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. . .takin’ the “BS” out’a the BlogoSphere (and MSM), one shovel-full at a time

Va. HJR 694 BS Report — Helpful as Pigeon Poop on the Pump Handle

Bloged in Miscellaneous, Spin, Virginia, Sludge by Gutter Grunt Sunday February 8, 2009 at about 9:25 pm

Last year the Va. “expert panel” on BS checked in with its final report. There has been a fair amount of media coverage and Email chatter among sludge-warriors, but mostly over the way Synagro’s Virginia Biosolids Council put the spin on the Report’s conclusions.

I have had a close look at the Report, and it ain’t too good, in my opinion. Here’s a link to a long spew (Spew #16) on it back at the Mother Site: http://www.something-stinks.com/Feb09.htm

To re-state my conclusion verbatim:

“When has so much time been so badly wasted on such a listless and meaningless endeavor as this? Even by a state government. Hardly a single valid conclusion or useful recommendation in the whole 61 pages. In short: The HJR 694 report is as helpful as pigeon poop on the pump handle. I could have produced a far more informative, accurate, and helpful report by assigning the task to a group of high school students as a joint senior research project. But the troubling aspect is the deceit.”

This Report was cooked by the sludgers and then spun by Synagro. What a tag-team.

At the bottom of my rant I link to objections to the Report that were submitted jointly by two members of the panel: Henry Staudinger and Alan Rubin. If you don’t have time to wade through my drivel, drop down to the bottom and have a look at the way Satudinger/Rubin slammed the Report. That is definitely worth your time. (I would give you a direct link, but it’s been so long since I’ve fired up WordPress I don’t remember how to add the hyperlinks.)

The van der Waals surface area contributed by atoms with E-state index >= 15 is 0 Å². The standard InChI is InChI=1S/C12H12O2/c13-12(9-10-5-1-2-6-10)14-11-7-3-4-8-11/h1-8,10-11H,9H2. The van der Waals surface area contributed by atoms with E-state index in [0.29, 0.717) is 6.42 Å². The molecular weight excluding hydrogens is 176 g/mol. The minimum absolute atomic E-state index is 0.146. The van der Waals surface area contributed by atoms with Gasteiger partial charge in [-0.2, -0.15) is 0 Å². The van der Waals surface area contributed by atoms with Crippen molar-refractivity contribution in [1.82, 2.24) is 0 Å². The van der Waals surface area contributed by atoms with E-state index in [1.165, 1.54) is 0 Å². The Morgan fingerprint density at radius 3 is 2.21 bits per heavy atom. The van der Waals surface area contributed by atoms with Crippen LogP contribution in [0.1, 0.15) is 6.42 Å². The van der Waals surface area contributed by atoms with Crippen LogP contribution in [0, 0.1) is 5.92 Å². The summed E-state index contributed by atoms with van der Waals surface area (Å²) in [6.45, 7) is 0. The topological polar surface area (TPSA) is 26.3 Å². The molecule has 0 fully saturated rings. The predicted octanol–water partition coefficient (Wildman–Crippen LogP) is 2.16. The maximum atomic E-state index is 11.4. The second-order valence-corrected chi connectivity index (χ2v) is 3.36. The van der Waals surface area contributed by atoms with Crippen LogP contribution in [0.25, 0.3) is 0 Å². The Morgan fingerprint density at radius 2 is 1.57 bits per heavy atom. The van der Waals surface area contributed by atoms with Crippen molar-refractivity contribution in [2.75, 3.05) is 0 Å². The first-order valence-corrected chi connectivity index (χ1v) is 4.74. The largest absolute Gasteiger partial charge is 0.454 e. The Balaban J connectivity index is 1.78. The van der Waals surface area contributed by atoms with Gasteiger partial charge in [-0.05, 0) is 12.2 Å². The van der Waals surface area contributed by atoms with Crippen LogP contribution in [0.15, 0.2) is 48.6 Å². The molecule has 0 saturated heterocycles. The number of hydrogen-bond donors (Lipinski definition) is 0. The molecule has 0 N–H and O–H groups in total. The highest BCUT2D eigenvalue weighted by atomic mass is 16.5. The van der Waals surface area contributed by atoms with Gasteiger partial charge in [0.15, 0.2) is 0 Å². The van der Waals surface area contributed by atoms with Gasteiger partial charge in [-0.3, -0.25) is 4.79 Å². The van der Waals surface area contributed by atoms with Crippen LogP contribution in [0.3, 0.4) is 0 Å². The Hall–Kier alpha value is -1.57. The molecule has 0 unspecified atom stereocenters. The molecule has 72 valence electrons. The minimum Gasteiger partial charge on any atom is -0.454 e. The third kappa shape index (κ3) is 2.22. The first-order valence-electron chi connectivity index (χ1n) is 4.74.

Wyatt v Synagro — Post #1

Bloged in Litigation, Virginia, Sludge, Environment -- Humans Screwing Nature by Gutter Grunt Wednesday January 9, 2008 at about 10:01 pm

Jan09.08

Wyatt v Synagro is the negligence/nuisance suit currently before the Surry County Circuit Court. For a number of reasons this appears to me to be the most significant BS case that has been prosecuted in Va. — ever. For one thing, it’s the only case in which the victims — the sludgees — have been on the offense.

Barbara Rubin has a page on her website where you can download the court documents in .pdf format. Link. These documents are a goldmine of legal arguments for anyone contemplating taking Synagro on in other counties in Va. Thanks, Barbara, for making them available.

Here is a quick and dirty summary of the case so far.

Sandra Wyatt and 5 other plaintiffs sued Synagro and Sussex-Surry LLC for negligence, private nuisance, trespass, and “punitive damages.” Sussex-Surry owns the land that Synagro is spraying the BS on. It’s timberland next to the plaintiffs’ homes and the BS is being sprayed into the trees.